We have game console emulators, Linux subsystems for Windows, software that allows you to run Windows apps on Linux, etc, etc. In the background, we want to be able to use everything at all times, without this implying us having to change devices. Not even on the screen.
But what if what we want is to be able to use the same applications that we have been using on our mobiles on our PC? Well, for that we have various Android emulators available for our use. From Genbeta we have made a short list of the most outstanding:
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Android x86 + Virtual Machine
The first Android emulator on our list … not an emulator. Android x86 is a ‘port’ or adaptation of the Android of our smartphones to be able to be installed directly on PCs and used, if desired, as the main operating system. If instead of this we install it in a virtual machine such as VirtualBox or VMWare Workstation, it will give us the option of using Android software without having to stop using our Windows (or Linux) systems.
The Android x86 project was born just one year after the Android market launch, and it has now adapted the penultimate version of Android, 9 ‘Pie’. Android x86 emulates WiFi connections on Ethernet computers to improve compatibility with applications and offers an alternative taskbar equipped with a start menu and recent applications tray (in the style of Microsoft Windows and Linux desktops).
Android, as a good relative of GNU / Linux that it is, it also lends itself to that of ‘distributions’So if the standard Android-x86 doesn’t convince you, you can always turn to alternatives like Bliss OS or PrimeOS.
Genymotion is a particular case: it is not an operating system designed to make a device work by itself, but it still works on VirtualBox, like Android-x86. It does not mean that you have to install two programs separately, because VirtualBox is already included in the Genymotion installation.
Your Android experience is, contrary to the previous case, identical to what we could find on any mobile. The explanation is simple: is especially aimed at Android app developers, who need to get as detailed an idea as possible of how their apps will work on users’ smartphones.
In fact, allows emulating specific smartphone models: The virtual machine of HTC One with Android 4.3 will not work the same as that of a Galaxy Nexus with Android 4.1.1.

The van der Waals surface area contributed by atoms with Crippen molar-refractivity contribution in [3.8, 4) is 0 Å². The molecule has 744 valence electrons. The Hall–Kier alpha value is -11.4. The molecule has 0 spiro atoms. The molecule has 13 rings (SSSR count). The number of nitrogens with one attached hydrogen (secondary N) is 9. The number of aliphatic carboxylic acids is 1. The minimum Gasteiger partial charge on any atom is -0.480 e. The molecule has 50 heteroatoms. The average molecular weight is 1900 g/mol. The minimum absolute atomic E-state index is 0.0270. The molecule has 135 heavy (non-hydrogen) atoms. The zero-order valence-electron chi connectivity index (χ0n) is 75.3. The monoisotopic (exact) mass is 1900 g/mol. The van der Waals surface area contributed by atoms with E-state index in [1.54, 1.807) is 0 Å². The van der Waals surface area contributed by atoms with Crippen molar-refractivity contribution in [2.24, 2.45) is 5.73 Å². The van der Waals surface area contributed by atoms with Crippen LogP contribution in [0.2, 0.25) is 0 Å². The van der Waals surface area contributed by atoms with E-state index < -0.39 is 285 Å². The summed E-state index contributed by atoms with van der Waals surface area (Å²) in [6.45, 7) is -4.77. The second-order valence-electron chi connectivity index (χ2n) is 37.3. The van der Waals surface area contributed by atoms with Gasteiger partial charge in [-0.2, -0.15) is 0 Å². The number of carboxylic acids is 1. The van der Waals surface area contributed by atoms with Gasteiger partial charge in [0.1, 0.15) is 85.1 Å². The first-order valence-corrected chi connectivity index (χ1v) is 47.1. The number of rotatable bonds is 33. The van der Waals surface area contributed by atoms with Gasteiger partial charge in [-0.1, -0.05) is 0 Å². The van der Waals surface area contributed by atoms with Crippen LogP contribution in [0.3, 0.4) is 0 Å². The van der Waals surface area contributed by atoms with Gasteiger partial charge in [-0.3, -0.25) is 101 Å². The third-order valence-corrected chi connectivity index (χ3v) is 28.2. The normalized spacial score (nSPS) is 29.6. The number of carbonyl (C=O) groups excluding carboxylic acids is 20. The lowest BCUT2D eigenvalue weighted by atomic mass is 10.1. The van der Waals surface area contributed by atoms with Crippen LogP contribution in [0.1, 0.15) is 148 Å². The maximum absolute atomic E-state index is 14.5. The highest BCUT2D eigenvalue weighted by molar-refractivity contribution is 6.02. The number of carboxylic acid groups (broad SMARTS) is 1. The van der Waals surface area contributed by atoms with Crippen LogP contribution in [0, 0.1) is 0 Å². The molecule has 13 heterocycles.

To make it easier for developers, We can use Genymotion to test the apps we create from Android Studio on the fly, although this IDE also allows you to install your own virtual machines (the performance is usually better if we opt for the Genymotion ones).
Possibly the most used Android emulator (it already has 400 million users, according to its website) and one of the oldest, BlueStacks is specially designed for the ‘gamer’ public. This has led its creators to simplify its use, facilitating its installation and including a large number of installed applications (whose number we can expand by using the Google Play Store).
In addition, its interface also seeks, as in the case of Android x86, to resemble a standard PC desktop, including aspects such as multi-window functions. In addition, thinking of facilitating the use of games, includes keyboard and mouse mapping, and even real-time application translation (A function specially designed for Asian RPGs, which often lack a version for the West).
Also MEmu Play (formerly ‘MEmu’, just) is an emulator focused on the field of video games. Like BlueStacks, it has Google Play integration, mouse and key mapping, and the ability to run and view multiple apps simultaneously.
MEmu also offers all kinds of facilities to transfer files between the PC and the emulator environment, as well as with a GPS simulation system. One feature that its users highlight about this program is its good performance when running games.
6 years ago, Google launched a technology called App Runtime for Chrome (ARC), which allowed Android apps to run on Chrome OS. Soon after, a developer took advantage of this technology to create ARChon, an extension for Google Chrome that allows run Android apps directly from the browser.
Despite what it may seem, it is not a good option for the user who wants to “go easy”.: its installation requires activating the ‘developer mode’ of Chrome because it is not included in the Play Store, and any app that we want to run we must first convert it into a Chrome extension, using the tools that ARCHon collects on its website.
Disney + is here: try it free for 7 days. Afterwards, 6.99 euros per month or 69.99 euros for the annual subscription.